Friday, October 30, 2015

Harvest Festival at Quiet Valley

  'Now Autumn's fire burns slowly along the woods'  
-- William Allingham

At sunrise today the trees beyond the barn were on fire with autumn colors; the fall leaves are stunning this year. A trip to the grocery store, a task I normally hate, becomes a visual delight and makes me feel blessed to have settled in such a beautiful part of the world.

Fall in my neighborhood.

We made several trips to the Lehigh Valley this week for doctors' appointments (one of the necessities of old age.) Each time we emerged from the Lehigh tunnel into our beloved Pocono Mountains I was overwhelmed by their magnificent beauty.

Leaving the Lehigh tunnel and entering the Poconos.

Even before the leaves peaked in color, the trees were beautiful in Quiet Valley. We visited the historical farm there for the 41st annual harvest festival earlier this month.

Quiet Valley Living Historical Farm


Quiet Valley Living Historical Farm, just a few miles from our home, is a 19th century Pennsylvania German farm dedicated to the preservation and education of rural farm life. Period-dressed "family" members re-enact the life of the original Pennsylvania German family who lived on the farm from the 1760s to 1913. The theme of this year's harvest festival was 'Green is Our Valley -- Homesteading." In addition to demonstrations and displays dealing with the theme, there were plenty of traditional skills and heritage crafts to see such as spinning, weaving, broom making, scrapple making, apple butter making, basket making, and candle making.


Basket Weaving

I learned about the flax plant. Flax, one of the most important crops to early American farmers and to the economy of our emerging nation, was grown for linseed oil and for making linen. Incidentally, garden flax is a larval food source for the variegated fritillary butterfly.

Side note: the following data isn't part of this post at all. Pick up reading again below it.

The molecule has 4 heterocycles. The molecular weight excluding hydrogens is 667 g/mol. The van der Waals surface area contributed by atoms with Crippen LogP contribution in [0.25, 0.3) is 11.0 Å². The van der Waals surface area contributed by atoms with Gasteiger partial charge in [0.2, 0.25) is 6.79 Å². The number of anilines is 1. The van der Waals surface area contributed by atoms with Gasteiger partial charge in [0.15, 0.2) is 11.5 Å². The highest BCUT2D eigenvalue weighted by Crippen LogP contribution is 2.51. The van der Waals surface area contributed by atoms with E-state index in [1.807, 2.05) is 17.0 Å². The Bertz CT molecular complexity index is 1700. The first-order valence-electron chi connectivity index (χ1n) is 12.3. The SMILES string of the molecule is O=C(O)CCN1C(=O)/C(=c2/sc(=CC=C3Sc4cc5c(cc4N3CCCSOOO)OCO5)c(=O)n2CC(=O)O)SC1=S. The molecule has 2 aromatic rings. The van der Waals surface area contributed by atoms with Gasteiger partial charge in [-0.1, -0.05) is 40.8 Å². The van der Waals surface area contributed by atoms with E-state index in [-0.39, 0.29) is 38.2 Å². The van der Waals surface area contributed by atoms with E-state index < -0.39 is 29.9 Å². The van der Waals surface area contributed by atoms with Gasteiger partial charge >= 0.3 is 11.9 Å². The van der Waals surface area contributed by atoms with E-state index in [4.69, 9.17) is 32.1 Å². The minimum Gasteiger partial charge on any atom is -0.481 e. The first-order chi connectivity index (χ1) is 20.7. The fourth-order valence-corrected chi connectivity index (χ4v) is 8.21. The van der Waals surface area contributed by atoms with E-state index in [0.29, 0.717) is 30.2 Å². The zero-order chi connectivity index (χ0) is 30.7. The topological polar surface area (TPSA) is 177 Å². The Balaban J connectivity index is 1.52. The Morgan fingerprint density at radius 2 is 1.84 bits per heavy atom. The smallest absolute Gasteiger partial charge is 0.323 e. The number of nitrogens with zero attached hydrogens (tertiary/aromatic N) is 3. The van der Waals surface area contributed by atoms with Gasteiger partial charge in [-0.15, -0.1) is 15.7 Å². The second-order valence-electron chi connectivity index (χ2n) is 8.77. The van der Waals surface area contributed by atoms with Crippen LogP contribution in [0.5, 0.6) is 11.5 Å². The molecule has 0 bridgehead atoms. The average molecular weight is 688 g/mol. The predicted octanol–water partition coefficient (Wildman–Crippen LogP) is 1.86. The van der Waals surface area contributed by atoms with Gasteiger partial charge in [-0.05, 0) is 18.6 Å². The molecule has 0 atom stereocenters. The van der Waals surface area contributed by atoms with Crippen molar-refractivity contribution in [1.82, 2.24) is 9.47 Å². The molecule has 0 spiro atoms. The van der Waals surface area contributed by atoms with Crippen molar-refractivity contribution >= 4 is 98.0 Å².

The humble Flax plant Linum Usitatissimum
Making tow from flax to be turned into twine.

This year, the farm ladies were excited to dye their linen with cochineal, a red dye, that they hadn't used before. To make the fabric colorfast, they treated it with mordant, a mineral that helps dye adhere. They used indigo that they grew themselves to dye wool from the farm. Onion skins and marigolds produced yellow dye and madder root produced colors from orange through peach and red.

Drying newly dyed skeins of wool.
Beautiful colors.

They showcased vegetables and herbs for their home remedies, such as allium (onions and garlic) used to treat wounds, skin infections and insect bites.

We bumped into old friends, Janet and Larry. Janet was carrying a beautiful bouquet of the aromatic herb 'Sweet Annie.' There were herbs, dried flowers and wreaths for sale. I purchased a wreath for my potting shed and posted a picture of it last time.

Sweet Annie Artemisia
Next to the farmhouse we paused to listen to 18th century music.

The 142nd Pennsylvania Volunteer Infantry re-enactors portrayed the everyday life of soldiers in the 19th century, while the New Jersey Frontier Guard showed French and Indian war soldiers trekking through the farm throughout the event.

We spent several hours at the farm, culminating in the enjoyment of homemade ice cream. As we drove the short distance home through the lovely PA countryside, H.H. and I agreed it was a perfect day.

'Brilliantly tinted foliage dances along outstretched branches ... made all the more gorgeous by glimpses of contrasting green in the grass beneath and roughly textured, lichened bark of adjoining trees.'